I know I am not an orthodox Christian by any means, and when I think of Christ I don't think of Jesus the man, I think of a state of being. We are called to become ourselves in Christ. Perhaps Jesus was the only adult man who walked on earth who ever attained this state of perfection, of being wholly himself. Trees do it and children do it, because they are incapable of not doing it. To be fully ourselves as an adult human . . . this is the nature of the child-like, Christ-like perfection we are called to. And it's not easy.

So this is what I got out of my relationship. I don't think it was specifically my 'fornication' (for instance) that was my sin. It was my turning away from God, in not being fully myself. It was in how the boundaries and deliminations of that relationship turned me into Other than what I should be.

Now, I was brought up Catholic. Being brought up Catholic, one is inclined to think about sin in terms of specific rules that one can infract. You break the rule (sex, for instance), it's a spot on your soul, it needs to be wiped away.

Interestingly, the Eastern Orthodox (and Jewish) tradition doesn't see sin like this. Sin's not about the specific rules at all, although they exist. It's any behavior which 'misses the mark,' meaning: draws the person in question farther away from God ('missing the mark' is how the word 'sin' is translated in the original Greek). It's not then that one needs to wipe the sin away. God already does that, unconditionally, because God loves us when we cannot love or forgive ourselves. It is that one needs to find the path again. Back to one's true self, and back to God.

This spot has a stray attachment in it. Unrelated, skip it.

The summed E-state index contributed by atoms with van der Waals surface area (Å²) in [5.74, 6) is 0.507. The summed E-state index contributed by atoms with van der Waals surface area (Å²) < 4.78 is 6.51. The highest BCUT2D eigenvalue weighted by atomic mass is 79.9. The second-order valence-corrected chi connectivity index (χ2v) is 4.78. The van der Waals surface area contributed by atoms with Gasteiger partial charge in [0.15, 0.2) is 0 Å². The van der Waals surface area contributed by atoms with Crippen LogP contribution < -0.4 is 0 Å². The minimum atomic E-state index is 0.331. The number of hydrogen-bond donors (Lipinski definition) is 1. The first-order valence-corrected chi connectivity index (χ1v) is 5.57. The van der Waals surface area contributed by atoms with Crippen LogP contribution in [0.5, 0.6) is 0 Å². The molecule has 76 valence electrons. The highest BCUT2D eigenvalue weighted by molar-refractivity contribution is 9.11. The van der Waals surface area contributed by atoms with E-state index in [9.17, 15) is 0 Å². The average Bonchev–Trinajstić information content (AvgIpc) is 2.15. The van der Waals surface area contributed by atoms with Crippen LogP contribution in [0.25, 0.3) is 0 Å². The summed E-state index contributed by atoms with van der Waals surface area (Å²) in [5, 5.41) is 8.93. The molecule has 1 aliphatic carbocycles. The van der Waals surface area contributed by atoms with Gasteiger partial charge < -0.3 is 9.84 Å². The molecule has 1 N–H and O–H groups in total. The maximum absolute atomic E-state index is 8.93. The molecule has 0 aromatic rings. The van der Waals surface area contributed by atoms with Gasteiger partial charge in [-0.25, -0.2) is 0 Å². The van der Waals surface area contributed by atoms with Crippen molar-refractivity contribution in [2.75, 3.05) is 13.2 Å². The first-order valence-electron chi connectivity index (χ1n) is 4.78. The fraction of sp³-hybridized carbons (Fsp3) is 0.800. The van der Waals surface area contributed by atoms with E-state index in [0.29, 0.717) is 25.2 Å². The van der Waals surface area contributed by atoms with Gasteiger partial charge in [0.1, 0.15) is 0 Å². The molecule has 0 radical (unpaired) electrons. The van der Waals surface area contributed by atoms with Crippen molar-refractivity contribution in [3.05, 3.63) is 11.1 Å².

As a brief coda to this post, these thoughts also led me to thoughts about forgiveness.

There have been few people in my life that I have been truly furious with, and needed to forgive (and by forgive I don't mean 'let the matter slide.' I mean the utter forgiveness in which one lets go of any need for apology or repayment). One of these was a person who brutally hurt my closest friend. I simply could not forgive her, for quite some time. I carried this grudge in my heart and could not let it go. It was only when I came to the full realization of my own sin and my own failing that I was capable of forgiving her. And this made me think that perhaps this realization of our sin is the core of humility, and that humility is entirely necessary for the act of forgiveness, or forgiveness becomes merely self-righteousness. I freely admit that pride is by far my greatest failing. I have so much pride. It is good for me to be reminded in this way to let go of my pride, and forgive.